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Heart Rhythm. 2015 Jan;12(1):78-85. doi: 10.1016/j.hrthm.2014.09.009. Epub 2014 Sep 16.

Clinical significance of exercise-induced ventricular tachyarrhythmias in trained athletes without cardiovascular abnormalities.

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Institute of Sports Medicine and Science, Italian Olympic Committee, Rome, Italy.
Minneapolis Heart Institute Foundation, Minneapolis, Minnesota.
Institute of Sports Medicine and Science, Italian Olympic Committee, Rome, Italy. Electronic address:



Exercise-induced ventricular tachyarrhythmias raise clinical concern as a marker of increased risk in the presence of underlying cardiovascular disease.


The aim of this study was to clarify the clinical significance of exercise-induced ventricular tachyarrhythmias in competitive athletes without evident cardiac abnormalities.


Exercise electrocardiographic testing was performed in 5011 consecutive athletes without heart disease and analyzed for the occurrence of ventricular arrhythmias.


Of the 5011 athletes, 367 (7.3%) showed ≥1 premature ventricular beat (PVB), including 331 (6.6%) with ≤10 PVBs and 36 (0.7%) with >10 PVBs and/or ≥1 ventricular couplets, and/or ≥1 bursts of nonsustained ventricular tachycardia. The 331 athletes with ≤10 PVBs had no restriction from competitive sports, and repeated exercise testing over 3-12 months showed spontaneous reduction of arrhythmia (from 5.2 ± 4 to 4 ± 6 PVBs; P = .002), including 83 of 331 (23%) with disappearance of PVBs. The remaining 36 athletes were disqualified from sports because of frequent and/or complex arrhythmias; 23 showed reduction of arrhythmia at 3-12 months (from 46 ± 42 to 28 ± 11 PVBs, from 8 ± 10 to 3 ± 3 couplets, and from 3.6 ± 6 to 1 ± 1 nonsustained ventricular tachycardia; P = .05) and were readmitted to competition. The other 13 athletes with persistent arrhythmias were considered for radiofrequency ablation, of whom 6 were successfully treated with abolition of arrhythmias and permitted to return to competitive sports. No events or cardiovascular disease occurred in the 367 athletes over a follow-up period of 7.4 ± 5 years.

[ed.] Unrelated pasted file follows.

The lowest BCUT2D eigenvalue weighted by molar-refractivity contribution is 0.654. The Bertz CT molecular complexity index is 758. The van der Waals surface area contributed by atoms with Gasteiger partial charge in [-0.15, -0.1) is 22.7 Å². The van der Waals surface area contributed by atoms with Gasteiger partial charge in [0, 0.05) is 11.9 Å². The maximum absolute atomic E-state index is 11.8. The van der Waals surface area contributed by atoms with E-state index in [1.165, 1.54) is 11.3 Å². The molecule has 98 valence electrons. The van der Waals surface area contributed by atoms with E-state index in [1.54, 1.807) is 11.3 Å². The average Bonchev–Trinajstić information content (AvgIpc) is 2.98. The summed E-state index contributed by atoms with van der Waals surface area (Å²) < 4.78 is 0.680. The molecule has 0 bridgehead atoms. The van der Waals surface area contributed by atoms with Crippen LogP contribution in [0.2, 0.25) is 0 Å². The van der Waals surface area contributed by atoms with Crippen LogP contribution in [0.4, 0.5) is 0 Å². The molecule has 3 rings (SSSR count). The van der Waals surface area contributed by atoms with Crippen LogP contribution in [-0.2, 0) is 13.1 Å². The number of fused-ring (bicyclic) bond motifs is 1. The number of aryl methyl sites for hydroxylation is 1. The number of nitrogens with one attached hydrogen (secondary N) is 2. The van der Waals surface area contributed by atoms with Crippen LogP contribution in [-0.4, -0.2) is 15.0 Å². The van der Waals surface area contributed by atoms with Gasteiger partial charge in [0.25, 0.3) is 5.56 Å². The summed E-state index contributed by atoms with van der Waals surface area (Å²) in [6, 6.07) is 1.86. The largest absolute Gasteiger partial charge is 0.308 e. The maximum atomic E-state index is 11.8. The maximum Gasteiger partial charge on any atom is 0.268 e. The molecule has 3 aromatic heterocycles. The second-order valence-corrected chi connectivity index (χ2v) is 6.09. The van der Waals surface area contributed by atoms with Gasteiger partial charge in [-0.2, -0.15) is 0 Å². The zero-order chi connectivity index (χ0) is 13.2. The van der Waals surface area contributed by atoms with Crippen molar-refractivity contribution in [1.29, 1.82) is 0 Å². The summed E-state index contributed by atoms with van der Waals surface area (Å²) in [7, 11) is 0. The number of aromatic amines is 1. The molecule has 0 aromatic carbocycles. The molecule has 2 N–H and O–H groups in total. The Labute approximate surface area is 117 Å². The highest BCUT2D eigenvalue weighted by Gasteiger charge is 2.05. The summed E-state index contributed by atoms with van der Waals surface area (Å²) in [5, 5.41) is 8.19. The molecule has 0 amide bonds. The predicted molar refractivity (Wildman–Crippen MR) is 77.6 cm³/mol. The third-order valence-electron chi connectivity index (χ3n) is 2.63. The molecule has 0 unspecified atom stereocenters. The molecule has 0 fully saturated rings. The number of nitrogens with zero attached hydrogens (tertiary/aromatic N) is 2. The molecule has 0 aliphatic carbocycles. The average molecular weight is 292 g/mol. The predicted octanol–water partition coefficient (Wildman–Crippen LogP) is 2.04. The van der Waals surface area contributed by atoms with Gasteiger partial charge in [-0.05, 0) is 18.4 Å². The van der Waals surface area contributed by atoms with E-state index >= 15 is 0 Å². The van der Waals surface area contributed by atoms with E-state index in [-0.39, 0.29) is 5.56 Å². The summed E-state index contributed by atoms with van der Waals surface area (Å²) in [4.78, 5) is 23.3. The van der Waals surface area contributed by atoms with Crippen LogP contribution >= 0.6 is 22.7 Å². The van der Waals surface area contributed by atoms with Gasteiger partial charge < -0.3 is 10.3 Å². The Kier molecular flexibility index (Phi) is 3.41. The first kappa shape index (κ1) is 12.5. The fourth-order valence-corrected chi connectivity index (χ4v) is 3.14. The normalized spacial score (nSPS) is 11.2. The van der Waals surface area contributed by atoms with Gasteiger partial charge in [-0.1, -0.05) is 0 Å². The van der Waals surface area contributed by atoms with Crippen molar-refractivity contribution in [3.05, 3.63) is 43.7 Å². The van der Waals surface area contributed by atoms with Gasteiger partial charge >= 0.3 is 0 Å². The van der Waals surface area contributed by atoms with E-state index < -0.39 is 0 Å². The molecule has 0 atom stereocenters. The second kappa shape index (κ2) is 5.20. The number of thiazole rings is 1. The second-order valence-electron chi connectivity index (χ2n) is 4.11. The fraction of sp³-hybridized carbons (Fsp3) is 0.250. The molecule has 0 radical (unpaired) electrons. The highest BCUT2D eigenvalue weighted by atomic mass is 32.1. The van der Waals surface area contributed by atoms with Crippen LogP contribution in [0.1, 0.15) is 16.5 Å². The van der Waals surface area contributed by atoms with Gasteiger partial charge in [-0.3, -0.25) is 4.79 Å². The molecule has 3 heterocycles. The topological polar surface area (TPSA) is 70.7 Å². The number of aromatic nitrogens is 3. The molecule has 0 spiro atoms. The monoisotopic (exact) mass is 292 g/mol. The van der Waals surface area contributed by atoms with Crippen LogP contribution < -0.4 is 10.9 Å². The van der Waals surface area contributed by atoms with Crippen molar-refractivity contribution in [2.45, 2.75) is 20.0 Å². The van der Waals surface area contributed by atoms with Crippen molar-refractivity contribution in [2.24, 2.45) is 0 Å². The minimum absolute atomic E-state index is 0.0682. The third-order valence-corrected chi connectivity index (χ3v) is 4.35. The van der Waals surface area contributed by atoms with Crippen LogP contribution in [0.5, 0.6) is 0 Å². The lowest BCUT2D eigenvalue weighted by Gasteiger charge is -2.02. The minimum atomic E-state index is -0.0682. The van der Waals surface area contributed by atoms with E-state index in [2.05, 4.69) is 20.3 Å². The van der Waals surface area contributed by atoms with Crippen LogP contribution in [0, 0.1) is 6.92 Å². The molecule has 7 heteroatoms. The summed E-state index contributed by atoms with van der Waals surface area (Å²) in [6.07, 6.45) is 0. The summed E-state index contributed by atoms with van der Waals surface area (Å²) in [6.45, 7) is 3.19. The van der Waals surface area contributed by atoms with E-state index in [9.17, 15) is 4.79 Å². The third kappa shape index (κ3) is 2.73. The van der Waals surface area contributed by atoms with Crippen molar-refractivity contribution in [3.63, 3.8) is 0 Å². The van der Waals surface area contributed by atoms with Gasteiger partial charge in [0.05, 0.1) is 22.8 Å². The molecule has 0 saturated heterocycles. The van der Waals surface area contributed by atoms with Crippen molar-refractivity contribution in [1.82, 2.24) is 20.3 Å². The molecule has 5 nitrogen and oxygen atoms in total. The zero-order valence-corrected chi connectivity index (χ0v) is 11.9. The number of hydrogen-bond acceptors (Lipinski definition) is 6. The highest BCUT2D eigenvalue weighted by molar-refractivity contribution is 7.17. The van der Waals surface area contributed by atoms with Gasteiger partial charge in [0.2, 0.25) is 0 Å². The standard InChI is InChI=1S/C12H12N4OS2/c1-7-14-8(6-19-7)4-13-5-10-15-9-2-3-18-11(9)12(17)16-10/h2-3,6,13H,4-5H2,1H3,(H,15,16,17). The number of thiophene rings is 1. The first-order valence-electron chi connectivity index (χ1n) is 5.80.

Exercise-induced ventricular tachyarrhythmias were present in a sizable minority of highly trained athletes without heart disease. These arrhythmias proved to be benign and not associated with adverse events or later development of cardiovascular disease.


Athletes; Exercise; Exercise stress testing; Sports; Sudden death; Ventricular arrhythmias

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